A cabin full of boys with uncontrollable powers races to change the future in this new adventure from Martin (Code Name Flood, 2017, etc.).
At Camp Outlier, everyone’s a RISK. The “recurring incidents of the strange kind” vary. Some kids spontaneously combust, and others have X-ray vision. Twelve-year-old Emerson floats unless he wears a weighted vest to keep him grounded. When his mom drops him off for two and a half months of government-supervised fun, Emerson discovers that, for the first time, he doesn’t feel out of place. His cabin bands together to win the capture-the-flag tournament and to save their new friend Murphy, a time traveler doomed to disappear forever if they can’t find a way to change his future. The summer-camp setting recalls Camp Half-Blood of the Percy Jackson series, though with far less gender diversity. Although the boys occasionally interact with a cabin of girls, the female characters come across as props in a world where heterosexuality is an unquestioned norm. In one scene, the older campers force Emerson’s cabin into dresses and makeup for their camp initiation. This scene returns as a recurring joke throughout the book. Overall, a retrograde sense of masculinity overshadows what might otherwise be a story about finding kinship and self-confidence. Although the book assumes a white default, some of the campers are diverse.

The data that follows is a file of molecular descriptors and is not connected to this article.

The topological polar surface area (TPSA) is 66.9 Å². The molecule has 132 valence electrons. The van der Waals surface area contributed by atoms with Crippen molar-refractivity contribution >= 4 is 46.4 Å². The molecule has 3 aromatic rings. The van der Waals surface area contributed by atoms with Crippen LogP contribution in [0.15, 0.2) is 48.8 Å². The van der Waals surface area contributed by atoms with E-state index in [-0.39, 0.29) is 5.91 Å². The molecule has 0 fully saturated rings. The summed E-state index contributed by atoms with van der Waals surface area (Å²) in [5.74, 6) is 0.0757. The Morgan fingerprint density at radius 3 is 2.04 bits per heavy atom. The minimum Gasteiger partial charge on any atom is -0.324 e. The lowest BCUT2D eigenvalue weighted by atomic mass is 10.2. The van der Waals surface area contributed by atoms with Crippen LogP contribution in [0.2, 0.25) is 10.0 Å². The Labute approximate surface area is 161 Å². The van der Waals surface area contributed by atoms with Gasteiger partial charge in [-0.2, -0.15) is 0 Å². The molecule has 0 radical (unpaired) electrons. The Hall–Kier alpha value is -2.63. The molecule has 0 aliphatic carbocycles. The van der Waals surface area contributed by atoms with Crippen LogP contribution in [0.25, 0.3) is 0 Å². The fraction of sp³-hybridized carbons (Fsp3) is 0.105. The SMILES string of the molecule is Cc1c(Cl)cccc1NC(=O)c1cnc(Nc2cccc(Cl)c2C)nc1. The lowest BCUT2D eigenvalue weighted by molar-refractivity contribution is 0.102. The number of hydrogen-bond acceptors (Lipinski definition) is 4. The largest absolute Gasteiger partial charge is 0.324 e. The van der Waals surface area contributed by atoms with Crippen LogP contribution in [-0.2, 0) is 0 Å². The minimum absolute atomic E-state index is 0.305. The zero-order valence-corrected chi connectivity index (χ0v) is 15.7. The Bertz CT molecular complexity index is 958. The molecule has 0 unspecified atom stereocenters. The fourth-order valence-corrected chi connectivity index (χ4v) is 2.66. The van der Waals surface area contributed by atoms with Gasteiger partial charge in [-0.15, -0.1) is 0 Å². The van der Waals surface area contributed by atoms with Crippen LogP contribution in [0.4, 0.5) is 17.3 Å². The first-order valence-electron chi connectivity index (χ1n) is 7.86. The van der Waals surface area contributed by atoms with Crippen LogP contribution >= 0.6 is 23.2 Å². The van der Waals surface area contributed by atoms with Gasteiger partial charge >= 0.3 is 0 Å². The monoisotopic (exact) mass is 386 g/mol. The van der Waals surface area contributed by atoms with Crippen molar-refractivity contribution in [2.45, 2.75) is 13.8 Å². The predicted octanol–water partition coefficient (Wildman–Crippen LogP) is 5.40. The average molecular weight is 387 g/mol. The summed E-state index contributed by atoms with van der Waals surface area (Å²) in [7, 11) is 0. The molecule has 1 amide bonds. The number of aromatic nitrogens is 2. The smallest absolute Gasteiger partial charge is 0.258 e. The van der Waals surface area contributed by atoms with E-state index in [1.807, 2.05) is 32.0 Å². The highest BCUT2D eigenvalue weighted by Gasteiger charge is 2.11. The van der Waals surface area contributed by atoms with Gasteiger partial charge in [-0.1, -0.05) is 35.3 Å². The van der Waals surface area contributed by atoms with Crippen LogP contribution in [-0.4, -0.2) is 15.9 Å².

The plot may be about trying to change the future, but the patriarchal themes in this action story are stuck in the past. (Fantasy. 8-12)